Even though we need unified clocks that can be used for a broad overview of biological aging, at the other end there is also a need to explain why that biological aging might be occurring. One might argue that clocks that predict specific traits might be able to do so but to actually have explainability we do not need clocks that predict specific aging traits pertaining to particular bodily systems but rather biological aging pertaining to the different biological systems. In turn, a combination of aging in all of these systems should be used to give a whole body biological age. This way, physicians and researchers can actually understand which systems in the body are actually driving the overall biological age which in turn can be used to prescribe or build system specific interventions for patients to increase their healthspan.


Aging is not homogenous throughout our body but rather very heterogeneous with certain systems aging quicker than others in turn predisposing us to a certain group of age-related diseases. For example some of us will die of cardiac disorders while others of age related neurological degeneration resulting in diseases such as Parkinson's. This heterogeneity in aging is not captured by epigenetic aging clocks. In some ways this links back to explainability of clocks. As we build clocks that explain our overall bodily aging as a function of different systems in our body, we will realize that there are multiple aging trajectories that exist and epigenetic aging clocks should be able to predict our aging rate on each of these different aging trajectories.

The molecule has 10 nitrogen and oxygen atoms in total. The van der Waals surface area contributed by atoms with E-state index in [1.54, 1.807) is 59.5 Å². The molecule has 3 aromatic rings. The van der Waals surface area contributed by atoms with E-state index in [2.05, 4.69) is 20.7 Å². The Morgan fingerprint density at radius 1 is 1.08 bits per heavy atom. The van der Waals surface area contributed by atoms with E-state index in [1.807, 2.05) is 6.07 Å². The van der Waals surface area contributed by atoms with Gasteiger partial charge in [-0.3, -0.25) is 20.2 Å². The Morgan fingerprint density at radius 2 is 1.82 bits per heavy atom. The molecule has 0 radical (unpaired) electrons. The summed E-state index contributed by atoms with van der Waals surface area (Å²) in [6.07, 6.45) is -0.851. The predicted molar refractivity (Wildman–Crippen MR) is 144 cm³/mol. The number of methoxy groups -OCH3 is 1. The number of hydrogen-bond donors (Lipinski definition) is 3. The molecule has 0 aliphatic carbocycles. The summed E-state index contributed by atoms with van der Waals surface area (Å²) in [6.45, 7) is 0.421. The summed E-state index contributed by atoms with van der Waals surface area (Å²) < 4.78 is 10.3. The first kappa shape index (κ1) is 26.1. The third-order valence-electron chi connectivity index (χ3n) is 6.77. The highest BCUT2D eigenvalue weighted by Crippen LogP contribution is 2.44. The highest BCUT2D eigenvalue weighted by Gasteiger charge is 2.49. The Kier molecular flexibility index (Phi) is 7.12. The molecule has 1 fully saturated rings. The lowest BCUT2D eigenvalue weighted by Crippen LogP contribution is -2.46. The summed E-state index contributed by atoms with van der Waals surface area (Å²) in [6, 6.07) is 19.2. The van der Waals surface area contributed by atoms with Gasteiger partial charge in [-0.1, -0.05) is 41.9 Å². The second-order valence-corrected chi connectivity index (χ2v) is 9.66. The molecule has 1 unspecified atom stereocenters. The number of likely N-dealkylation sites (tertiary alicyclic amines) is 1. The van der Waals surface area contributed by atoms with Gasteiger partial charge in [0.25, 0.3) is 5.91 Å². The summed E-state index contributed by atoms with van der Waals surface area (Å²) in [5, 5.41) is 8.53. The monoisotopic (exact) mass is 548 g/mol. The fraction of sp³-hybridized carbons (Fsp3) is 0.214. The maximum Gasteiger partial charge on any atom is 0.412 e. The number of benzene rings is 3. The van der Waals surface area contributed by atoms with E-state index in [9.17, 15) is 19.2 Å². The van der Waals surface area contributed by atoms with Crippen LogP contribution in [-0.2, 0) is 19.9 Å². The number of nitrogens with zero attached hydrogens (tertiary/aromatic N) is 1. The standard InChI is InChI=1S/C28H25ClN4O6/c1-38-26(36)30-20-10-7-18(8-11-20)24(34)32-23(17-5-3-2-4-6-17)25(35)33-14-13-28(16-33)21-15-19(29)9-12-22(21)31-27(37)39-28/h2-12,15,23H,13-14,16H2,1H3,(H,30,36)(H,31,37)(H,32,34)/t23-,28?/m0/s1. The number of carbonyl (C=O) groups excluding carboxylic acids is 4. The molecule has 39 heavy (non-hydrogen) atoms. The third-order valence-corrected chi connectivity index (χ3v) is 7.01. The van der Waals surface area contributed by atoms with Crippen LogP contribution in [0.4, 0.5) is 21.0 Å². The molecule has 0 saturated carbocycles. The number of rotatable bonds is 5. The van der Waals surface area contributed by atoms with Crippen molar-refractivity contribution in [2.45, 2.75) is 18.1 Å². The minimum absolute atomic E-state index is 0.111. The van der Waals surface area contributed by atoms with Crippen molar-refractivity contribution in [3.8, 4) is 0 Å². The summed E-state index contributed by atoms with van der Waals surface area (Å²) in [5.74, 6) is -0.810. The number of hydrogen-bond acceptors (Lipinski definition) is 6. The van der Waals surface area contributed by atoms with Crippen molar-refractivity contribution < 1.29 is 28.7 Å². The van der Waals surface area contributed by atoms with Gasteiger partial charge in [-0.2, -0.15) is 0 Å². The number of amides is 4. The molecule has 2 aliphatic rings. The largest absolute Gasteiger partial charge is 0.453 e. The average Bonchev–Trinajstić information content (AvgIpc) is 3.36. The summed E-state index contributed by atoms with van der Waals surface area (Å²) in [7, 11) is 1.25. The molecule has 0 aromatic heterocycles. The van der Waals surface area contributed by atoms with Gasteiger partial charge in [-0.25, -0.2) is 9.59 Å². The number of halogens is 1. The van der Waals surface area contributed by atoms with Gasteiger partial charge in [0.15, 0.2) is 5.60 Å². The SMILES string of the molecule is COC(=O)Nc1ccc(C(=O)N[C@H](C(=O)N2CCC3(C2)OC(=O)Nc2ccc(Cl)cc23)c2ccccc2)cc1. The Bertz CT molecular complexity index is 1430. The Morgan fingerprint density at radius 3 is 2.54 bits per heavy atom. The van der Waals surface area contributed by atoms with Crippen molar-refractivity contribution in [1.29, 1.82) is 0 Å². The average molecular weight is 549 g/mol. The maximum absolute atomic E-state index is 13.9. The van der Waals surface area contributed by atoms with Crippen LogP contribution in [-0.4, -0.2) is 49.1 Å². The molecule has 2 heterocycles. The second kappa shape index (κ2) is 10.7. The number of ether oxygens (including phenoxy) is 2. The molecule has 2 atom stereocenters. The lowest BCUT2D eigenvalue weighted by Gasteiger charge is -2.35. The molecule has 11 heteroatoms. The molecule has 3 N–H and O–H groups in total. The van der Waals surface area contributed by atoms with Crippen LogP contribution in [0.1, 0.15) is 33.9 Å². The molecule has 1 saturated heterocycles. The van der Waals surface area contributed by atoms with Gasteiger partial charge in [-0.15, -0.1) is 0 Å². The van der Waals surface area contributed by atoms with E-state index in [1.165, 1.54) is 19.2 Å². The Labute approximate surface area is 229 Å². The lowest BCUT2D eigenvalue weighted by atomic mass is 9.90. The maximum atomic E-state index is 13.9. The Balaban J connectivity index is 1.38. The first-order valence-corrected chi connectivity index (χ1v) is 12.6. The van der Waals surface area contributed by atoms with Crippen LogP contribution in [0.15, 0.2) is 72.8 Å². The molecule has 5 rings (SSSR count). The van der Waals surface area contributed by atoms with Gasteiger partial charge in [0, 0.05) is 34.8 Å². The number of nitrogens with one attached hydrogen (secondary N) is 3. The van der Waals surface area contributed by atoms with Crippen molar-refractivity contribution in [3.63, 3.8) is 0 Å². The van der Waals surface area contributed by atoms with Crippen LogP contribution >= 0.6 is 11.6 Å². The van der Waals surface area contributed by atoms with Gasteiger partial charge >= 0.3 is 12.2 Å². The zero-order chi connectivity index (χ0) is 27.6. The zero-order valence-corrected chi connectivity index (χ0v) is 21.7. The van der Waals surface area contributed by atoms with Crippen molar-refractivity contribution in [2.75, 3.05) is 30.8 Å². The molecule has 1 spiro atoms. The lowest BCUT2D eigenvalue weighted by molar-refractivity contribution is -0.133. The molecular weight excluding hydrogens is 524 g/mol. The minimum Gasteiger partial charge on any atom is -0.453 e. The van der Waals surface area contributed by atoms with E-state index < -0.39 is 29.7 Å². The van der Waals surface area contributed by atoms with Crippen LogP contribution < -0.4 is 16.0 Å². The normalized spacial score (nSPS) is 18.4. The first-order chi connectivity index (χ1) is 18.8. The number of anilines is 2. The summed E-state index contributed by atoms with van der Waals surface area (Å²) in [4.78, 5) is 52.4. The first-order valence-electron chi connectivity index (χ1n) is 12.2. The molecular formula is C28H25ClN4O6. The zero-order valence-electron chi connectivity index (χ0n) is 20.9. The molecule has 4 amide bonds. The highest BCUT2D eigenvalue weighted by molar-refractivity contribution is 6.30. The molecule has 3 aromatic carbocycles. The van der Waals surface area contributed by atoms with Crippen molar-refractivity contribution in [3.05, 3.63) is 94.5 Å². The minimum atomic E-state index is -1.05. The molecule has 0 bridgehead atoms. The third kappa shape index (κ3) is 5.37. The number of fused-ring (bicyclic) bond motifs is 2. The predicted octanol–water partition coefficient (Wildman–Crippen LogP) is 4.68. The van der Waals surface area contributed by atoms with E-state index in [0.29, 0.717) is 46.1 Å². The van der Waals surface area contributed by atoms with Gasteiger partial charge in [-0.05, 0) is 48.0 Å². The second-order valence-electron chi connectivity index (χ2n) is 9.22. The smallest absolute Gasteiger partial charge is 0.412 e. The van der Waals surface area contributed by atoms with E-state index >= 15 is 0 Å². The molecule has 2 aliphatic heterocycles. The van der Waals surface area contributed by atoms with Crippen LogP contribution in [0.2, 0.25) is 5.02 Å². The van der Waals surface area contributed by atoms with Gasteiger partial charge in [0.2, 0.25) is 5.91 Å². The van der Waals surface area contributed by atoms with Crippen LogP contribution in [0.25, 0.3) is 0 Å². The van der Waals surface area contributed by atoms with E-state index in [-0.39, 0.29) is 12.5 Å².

Epigenetic clocks over the last decade have transformed our thinking of aging by allowing us to give quantifiable metrics to understand the rate of deterioration in our bodies. That being said, a lot more work needs to be done before these tools can be used en masse in research and clinics to build and prescribe novel healthspan prolonging interventions. Rather in the rise of “cell rejuvenation” therapies (and startups built around the therapies) the question is that can Epigenetic aging clocks prove their metal as superior biomarkers for conducting research for such therapies!


[1] - Jylhävä J, Pedersen NL, Hägg S. Biological Age Predictors. EBioMedicine. 2017 Jul;21:29-36. doi: 10.1016/j.ebiom.2017.03.046. Epub 2017 Apr 1. PMID: 28396265; PMCID: PMC5514388.